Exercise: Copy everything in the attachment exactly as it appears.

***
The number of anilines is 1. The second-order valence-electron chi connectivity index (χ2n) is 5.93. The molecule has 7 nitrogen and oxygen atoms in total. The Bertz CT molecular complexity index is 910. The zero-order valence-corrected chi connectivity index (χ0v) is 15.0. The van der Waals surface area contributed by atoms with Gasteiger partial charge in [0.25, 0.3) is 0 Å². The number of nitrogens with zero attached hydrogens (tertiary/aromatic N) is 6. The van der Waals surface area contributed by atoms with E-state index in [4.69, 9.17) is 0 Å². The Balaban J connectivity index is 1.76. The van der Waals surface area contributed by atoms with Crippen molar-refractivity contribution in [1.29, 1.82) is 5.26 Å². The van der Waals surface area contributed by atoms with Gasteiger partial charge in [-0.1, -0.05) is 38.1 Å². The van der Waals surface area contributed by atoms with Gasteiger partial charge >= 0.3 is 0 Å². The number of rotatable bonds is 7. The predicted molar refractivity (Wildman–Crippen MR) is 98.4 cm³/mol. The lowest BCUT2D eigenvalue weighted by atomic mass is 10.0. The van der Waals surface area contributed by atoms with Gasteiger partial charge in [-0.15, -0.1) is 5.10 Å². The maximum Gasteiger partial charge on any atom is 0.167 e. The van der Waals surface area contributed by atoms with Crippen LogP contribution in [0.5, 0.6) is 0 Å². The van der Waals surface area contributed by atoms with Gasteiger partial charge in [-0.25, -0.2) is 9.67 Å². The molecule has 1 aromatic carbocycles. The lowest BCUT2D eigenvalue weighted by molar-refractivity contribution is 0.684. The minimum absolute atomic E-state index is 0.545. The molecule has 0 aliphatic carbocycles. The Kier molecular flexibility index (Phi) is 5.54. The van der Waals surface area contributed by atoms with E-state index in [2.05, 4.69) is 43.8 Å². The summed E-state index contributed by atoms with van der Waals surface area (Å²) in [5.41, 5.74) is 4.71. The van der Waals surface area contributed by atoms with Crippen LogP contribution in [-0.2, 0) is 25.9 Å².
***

The number of anilines is 1. The second-order valence-electron chi connectivity index (χ2n) is 5.93. The molecule has 7 nitrogen and oxygen atoms in total. The Bertz CT molecular complexity index is 910. The zero-order valence-corrected chi connectivity index (χ0v) is 15.0. The van der Waals surface area contributed by atoms with Gasteiger partial charge in [0.25, 0.3) is 0 Å². The number of nitrogens with zero attached hydrogens (tertiary/aromatic N) is 6. The van der Waals surface area contributed by atoms with E-state index in [4.69, 9.17) is 0 Å². The Balaban J connectivity index is 1.76. The van der Waals surface area contributed by atoms with Crippen molar-refractivity contribution in [1.29, 1.82) is 5.26 Å². The van der Waals surface area contributed by atoms with Gasteiger partial charge in [-0.1, -0.05) is 38.1 Å². The van der Waals surface area contributed by atoms with Gasteiger partial charge >= 0.3 is 0 Å². The number of rotatable bonds is 7. The predicted molar refractivity (Wildman–Crippen MR) is 98.4 cm³/mol. The lowest BCUT2D eigenvalue weighted by atomic mass is 10.0. The van der Waals surface area contributed by atoms with Gasteiger partial charge in [-0.15, -0.1) is 5.10 Å². The maximum Gasteiger partial charge on any atom is 0.167 e. The van der Waals surface area contributed by atoms with Crippen LogP contribution in [0.5, 0.6) is 0 Å². The van der Waals surface area contributed by atoms with Gasteiger partial charge in [-0.25, -0.2) is 9.67 Å². The molecule has 1 aromatic carbocycles. The lowest BCUT2D eigenvalue weighted by molar-refractivity contribution is 0.684. The minimum absolute atomic E-state index is 0.545. The molecule has 0 aliphatic carbocycles. The Kier molecular flexibility index (Phi) is 5.54. The van der Waals surface area contributed by atoms with E-state index in [2.05, 4.69) is 43.8 Å². The summed E-state index contributed by atoms with van der Waals surface area (Å²) in [5.41, 5.74) is 4.71. The van der Waals surface area contributed by atoms with Crippen LogP contribution in [-0.2, 0) is 25.9 Å².